Achilles tendon inflammation is a common and frustrating cause of ankle and heel pain for runners and other athletes.
Anatomy of the Achilles tendon
The Achilles tendon is the three back muscle terminus of the lower leg: the sole, gastrocnemius and plantaris. The achilles tendon binds (inserts) to the back foot. Inflammation of the tendon at the insertion of the tendon or binding to the bone or for multiple veins may occur above the bony binding of the tendon.
Symptoms of Achilles tendonitis and tendinosis
Symptoms of Achilles tendinitis or tendinosis include:
- Achilles tendon pain, swelling, sensitivity or stiffness.
- Burning Weight During or After Workout
- Podiatric Pain Worsening in Running and Leaping
- Pain is worse by a corner strike or pushing the ground
- Formation of a "bump" on the heel  Achilles tendon  The Achilles tendon breaks out at a strong pressure. Typically, there is a "pop" or ripping sensation on the back of the calf, followed by pain and a minor movement of the ankle. The suspected achilles tendon should be broken for evaluation by an athlete and may require surgery with longer immobilisation on the leg and then walking.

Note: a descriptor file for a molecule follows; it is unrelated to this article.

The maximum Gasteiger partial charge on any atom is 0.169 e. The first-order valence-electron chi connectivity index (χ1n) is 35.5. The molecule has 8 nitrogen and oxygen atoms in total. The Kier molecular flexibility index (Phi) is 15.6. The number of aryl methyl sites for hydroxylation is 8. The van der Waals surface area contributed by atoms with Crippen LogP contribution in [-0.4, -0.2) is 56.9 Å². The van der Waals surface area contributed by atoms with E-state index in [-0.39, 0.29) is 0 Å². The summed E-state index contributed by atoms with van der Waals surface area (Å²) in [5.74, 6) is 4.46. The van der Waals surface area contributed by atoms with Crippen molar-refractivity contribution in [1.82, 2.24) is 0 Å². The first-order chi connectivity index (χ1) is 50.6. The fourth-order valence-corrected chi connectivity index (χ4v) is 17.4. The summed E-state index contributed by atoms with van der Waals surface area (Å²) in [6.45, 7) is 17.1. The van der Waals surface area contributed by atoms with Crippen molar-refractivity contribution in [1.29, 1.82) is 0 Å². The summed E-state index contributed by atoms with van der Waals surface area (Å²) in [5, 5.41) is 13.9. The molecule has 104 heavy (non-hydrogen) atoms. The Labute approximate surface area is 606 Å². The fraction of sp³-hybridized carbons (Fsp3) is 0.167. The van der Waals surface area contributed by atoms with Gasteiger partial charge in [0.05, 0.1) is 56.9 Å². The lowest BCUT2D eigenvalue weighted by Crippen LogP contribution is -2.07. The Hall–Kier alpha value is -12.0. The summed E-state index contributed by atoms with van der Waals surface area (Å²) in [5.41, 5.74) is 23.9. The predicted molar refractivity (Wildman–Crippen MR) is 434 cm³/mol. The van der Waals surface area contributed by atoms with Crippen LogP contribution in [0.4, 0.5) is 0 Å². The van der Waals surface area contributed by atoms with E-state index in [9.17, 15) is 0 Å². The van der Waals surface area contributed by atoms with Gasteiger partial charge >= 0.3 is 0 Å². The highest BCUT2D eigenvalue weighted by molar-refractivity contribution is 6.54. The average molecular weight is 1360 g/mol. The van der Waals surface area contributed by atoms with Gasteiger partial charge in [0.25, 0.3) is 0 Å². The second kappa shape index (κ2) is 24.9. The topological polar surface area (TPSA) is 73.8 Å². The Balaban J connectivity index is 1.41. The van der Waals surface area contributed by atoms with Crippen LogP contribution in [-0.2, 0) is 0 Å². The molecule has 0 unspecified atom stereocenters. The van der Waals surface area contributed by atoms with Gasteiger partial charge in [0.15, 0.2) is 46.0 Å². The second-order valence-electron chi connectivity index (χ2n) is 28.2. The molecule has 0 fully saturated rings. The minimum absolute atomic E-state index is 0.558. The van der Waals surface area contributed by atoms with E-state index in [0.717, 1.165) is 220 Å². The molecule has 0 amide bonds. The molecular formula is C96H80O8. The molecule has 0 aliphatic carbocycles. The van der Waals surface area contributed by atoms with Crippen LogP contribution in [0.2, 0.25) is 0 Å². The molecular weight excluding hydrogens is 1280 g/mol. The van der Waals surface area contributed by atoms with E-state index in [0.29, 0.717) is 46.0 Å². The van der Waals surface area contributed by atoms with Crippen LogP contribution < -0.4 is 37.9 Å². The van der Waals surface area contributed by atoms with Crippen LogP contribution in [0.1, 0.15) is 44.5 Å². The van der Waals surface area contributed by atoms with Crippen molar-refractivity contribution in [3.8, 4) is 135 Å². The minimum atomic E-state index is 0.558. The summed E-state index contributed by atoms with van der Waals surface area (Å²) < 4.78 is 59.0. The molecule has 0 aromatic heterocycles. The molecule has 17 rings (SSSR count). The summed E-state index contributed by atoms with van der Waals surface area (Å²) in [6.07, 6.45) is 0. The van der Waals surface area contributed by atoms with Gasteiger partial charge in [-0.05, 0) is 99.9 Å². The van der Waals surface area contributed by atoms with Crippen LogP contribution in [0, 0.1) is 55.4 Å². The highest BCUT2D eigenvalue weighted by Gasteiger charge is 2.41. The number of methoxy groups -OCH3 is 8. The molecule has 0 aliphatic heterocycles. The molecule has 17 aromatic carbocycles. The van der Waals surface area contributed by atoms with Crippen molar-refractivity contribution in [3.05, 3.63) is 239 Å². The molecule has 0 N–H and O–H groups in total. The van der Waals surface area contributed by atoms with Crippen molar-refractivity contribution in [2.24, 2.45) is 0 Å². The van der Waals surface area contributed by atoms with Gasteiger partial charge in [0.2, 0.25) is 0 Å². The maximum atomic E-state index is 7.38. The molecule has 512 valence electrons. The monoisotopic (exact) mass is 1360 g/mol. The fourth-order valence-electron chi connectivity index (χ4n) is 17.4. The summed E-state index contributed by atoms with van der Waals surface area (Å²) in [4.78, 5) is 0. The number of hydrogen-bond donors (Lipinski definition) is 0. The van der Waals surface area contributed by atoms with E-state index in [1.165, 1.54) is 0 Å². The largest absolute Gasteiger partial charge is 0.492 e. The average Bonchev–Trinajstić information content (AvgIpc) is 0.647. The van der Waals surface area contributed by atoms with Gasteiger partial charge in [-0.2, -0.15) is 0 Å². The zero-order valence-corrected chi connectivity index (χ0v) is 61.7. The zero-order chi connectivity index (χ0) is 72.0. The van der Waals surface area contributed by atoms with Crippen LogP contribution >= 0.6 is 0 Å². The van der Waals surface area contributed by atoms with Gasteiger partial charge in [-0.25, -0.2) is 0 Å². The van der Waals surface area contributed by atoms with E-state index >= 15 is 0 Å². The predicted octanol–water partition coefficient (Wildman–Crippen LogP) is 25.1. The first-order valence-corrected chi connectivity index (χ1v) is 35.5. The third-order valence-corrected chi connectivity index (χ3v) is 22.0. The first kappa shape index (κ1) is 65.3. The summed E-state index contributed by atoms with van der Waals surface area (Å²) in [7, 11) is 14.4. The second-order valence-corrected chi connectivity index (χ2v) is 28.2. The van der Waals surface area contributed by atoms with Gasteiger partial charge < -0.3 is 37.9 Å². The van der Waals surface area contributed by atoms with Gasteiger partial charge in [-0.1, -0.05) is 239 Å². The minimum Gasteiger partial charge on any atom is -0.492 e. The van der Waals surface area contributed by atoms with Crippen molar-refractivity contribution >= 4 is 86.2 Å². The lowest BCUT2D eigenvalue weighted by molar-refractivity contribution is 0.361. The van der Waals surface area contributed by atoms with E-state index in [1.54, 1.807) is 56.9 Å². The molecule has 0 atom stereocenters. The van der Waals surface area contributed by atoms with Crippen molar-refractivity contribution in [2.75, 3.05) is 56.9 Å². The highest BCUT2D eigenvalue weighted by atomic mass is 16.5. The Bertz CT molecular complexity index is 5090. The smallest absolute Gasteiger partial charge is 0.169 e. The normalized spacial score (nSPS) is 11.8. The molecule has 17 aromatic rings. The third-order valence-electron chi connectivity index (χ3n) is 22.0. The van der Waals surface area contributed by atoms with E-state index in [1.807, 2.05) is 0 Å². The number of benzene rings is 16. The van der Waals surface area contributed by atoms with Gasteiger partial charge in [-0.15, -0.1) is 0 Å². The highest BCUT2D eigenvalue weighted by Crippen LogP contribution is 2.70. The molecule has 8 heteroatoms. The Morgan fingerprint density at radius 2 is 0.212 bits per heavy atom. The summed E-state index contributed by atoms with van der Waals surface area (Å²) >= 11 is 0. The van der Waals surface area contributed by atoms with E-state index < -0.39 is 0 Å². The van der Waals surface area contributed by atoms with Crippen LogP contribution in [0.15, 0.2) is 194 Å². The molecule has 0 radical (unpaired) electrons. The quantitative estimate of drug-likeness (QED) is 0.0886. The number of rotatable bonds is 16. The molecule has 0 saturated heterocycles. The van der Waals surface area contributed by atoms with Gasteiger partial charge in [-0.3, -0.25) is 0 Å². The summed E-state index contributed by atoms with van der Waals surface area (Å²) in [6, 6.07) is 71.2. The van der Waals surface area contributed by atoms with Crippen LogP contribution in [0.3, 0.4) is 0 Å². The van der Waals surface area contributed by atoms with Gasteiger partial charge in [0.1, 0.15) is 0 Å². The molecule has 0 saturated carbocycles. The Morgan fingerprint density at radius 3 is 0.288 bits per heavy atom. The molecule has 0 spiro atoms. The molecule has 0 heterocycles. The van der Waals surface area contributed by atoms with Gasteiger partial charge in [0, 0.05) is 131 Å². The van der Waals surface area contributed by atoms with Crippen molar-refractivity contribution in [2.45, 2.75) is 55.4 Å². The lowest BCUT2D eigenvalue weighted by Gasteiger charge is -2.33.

Achilles tendonitis and tendinosis causes
- Overloading or overloading the Achilles tendon, in too much or too much activity, is a common cause of Achilles tendonitis.
- Other common causes of chronic Achilles tendon include:
- Narrow calf muscle.
- Recent growth in running kilometers or running mountains.
- Prevention of Achilles tendonitis and tendinosis
Most achilles tendon injuries occur as the result is "too much, too soon" or poor biomechanics, and these simple tips can be prevented and listened to. Achilles tendon injuries can be prevented by avoiding excessive training, which will allow for proper recovery and rest, following a regular stretching and reinforcement program, and selecting the right running shoes for the running style.
- Begin the stairs on the stairs on the stairs
- The toes must be on the stairs and the corners must be on the stairs.
- Slowly lower your team to fall below the stairs.
- The eccentric movement of the heel is to lengthen the calf muscles.
- The calf needs to have a mild projection.
- Slowly return to your starting position.
- Repeat 10-15 reps twice a day.
– Dr. John Martinez MD, Health Director, San Diego, CA Beach Sport and Wellness Center
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